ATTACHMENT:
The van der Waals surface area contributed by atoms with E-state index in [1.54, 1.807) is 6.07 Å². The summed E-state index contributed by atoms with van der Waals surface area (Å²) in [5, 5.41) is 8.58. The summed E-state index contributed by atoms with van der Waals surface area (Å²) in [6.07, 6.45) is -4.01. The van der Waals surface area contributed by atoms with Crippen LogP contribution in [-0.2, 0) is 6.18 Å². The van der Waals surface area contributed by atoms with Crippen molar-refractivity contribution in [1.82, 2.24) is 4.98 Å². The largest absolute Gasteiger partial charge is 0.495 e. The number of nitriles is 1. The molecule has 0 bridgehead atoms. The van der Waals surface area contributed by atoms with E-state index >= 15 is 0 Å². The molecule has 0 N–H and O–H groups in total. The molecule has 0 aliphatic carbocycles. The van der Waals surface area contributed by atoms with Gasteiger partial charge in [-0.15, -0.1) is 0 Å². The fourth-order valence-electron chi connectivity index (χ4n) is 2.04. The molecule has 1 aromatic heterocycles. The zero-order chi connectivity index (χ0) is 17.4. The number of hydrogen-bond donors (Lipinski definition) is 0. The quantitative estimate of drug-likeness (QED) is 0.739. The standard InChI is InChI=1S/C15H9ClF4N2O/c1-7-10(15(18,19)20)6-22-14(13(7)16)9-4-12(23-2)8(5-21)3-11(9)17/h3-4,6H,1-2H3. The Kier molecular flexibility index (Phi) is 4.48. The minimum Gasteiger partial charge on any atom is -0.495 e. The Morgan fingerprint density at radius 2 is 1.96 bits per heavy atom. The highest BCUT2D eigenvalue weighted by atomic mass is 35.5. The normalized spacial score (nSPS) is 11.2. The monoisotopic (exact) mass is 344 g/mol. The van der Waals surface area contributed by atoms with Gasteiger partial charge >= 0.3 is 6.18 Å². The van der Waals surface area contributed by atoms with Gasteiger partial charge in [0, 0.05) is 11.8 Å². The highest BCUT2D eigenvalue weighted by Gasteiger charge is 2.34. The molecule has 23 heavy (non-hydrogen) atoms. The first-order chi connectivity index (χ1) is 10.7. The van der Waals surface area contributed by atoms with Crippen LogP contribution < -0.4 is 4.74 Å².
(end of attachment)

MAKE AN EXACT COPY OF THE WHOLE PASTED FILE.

The van der Waals surface area contributed by atoms with E-state index in [1.54, 1.807) is 6.07 Å². The summed E-state index contributed by atoms with van der Waals surface area (Å²) in [5, 5.41) is 8.58. The summed E-state index contributed by atoms with van der Waals surface area (Å²) in [6.07, 6.45) is -4.01. The van der Waals surface area contributed by atoms with Crippen LogP contribution in [-0.2, 0) is 6.18 Å². The van der Waals surface area contributed by atoms with Crippen molar-refractivity contribution in [1.82, 2.24) is 4.98 Å². The largest absolute Gasteiger partial charge is 0.495 e. The number of nitriles is 1. The molecule has 0 bridgehead atoms. The van der Waals surface area contributed by atoms with E-state index >= 15 is 0 Å². The molecule has 0 N–H and O–H groups in total. The molecule has 0 aliphatic carbocycles. The van der Waals surface area contributed by atoms with Gasteiger partial charge in [-0.15, -0.1) is 0 Å². The fourth-order valence-electron chi connectivity index (χ4n) is 2.04. The molecule has 1 aromatic heterocycles. The zero-order chi connectivity index (χ0) is 17.4. The number of hydrogen-bond donors (Lipinski definition) is 0. The quantitative estimate of drug-likeness (QED) is 0.739. The standard InChI is InChI=1S/C15H9ClF4N2O/c1-7-10(15(18,19)20)6-22-14(13(7)16)9-4-12(23-2)8(5-21)3-11(9)17/h3-4,6H,1-2H3. The Kier molecular flexibility index (Phi) is 4.48. The minimum Gasteiger partial charge on any atom is -0.495 e. The Morgan fingerprint density at radius 2 is 1.96 bits per heavy atom. The highest BCUT2D eigenvalue weighted by atomic mass is 35.5. The normalized spacial score (nSPS) is 11.2. The monoisotopic (exact) mass is 344 g/mol. The van der Waals surface area contributed by atoms with Gasteiger partial charge >= 0.3 is 6.18 Å². The van der Waals surface area contributed by atoms with Gasteiger partial charge in [0, 0.05) is 11.8 Å². The highest BCUT2D eigenvalue weighted by Gasteiger charge is 2.34. The molecule has 23 heavy (non-hydrogen) atoms. The first-order chi connectivity index (χ1) is 10.7. The van der Waals surface area contributed by atoms with Crippen LogP contribution < -0.4 is 4.74 Å².